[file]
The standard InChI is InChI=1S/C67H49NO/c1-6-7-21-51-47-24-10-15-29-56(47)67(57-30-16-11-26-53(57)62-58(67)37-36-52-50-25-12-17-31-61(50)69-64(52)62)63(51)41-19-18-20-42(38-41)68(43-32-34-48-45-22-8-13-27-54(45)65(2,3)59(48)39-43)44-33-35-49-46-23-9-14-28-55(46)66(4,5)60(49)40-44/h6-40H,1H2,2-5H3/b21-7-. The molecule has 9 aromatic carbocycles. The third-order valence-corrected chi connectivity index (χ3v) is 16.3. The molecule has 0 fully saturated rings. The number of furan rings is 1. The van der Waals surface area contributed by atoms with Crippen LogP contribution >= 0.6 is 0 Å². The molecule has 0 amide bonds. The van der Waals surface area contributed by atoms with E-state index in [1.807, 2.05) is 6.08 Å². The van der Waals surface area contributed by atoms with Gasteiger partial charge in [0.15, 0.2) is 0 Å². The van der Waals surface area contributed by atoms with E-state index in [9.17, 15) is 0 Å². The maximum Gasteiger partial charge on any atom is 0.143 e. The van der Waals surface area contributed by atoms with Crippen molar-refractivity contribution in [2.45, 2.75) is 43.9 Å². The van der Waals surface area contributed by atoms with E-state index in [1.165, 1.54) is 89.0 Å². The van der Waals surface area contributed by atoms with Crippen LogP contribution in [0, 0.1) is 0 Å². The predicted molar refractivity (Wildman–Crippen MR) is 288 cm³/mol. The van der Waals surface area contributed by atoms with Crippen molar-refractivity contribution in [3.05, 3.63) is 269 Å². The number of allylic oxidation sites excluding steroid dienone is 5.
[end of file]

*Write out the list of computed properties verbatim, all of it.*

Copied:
The standard InChI is InChI=1S/C67H49NO/c1-6-7-21-51-47-24-10-15-29-56(47)67(57-30-16-11-26-53(57)62-58(67)37-36-52-50-25-12-17-31-61(50)69-64(52)62)63(51)41-19-18-20-42(38-41)68(43-32-34-48-45-22-8-13-27-54(45)65(2,3)59(48)39-43)44-33-35-49-46-23-9-14-28-55(46)66(4,5)60(49)40-44/h6-40H,1H2,2-5H3/b21-7-. The molecule has 9 aromatic carbocycles. The third-order valence-corrected chi connectivity index (χ3v) is 16.3. The molecule has 0 fully saturated rings. The number of furan rings is 1. The van der Waals surface area contributed by atoms with Crippen LogP contribution >= 0.6 is 0 Å². The molecule has 0 amide bonds. The van der Waals surface area contributed by atoms with E-state index in [1.807, 2.05) is 6.08 Å². The van der Waals surface area contributed by atoms with Gasteiger partial charge in [0.15, 0.2) is 0 Å². The van der Waals surface area contributed by atoms with E-state index in [9.17, 15) is 0 Å². The maximum Gasteiger partial charge on any atom is 0.143 e. The van der Waals surface area contributed by atoms with Crippen molar-refractivity contribution in [2.45, 2.75) is 43.9 Å². The van der Waals surface area contributed by atoms with E-state index in [1.165, 1.54) is 89.0 Å². The van der Waals surface area contributed by atoms with Crippen LogP contribution in [0, 0.1) is 0 Å². The predicted molar refractivity (Wildman–Crippen MR) is 288 cm³/mol. The van der Waals surface area contributed by atoms with Crippen molar-refractivity contribution in [3.05, 3.63) is 269 Å². The number of allylic oxidation sites excluding steroid dienone is 5.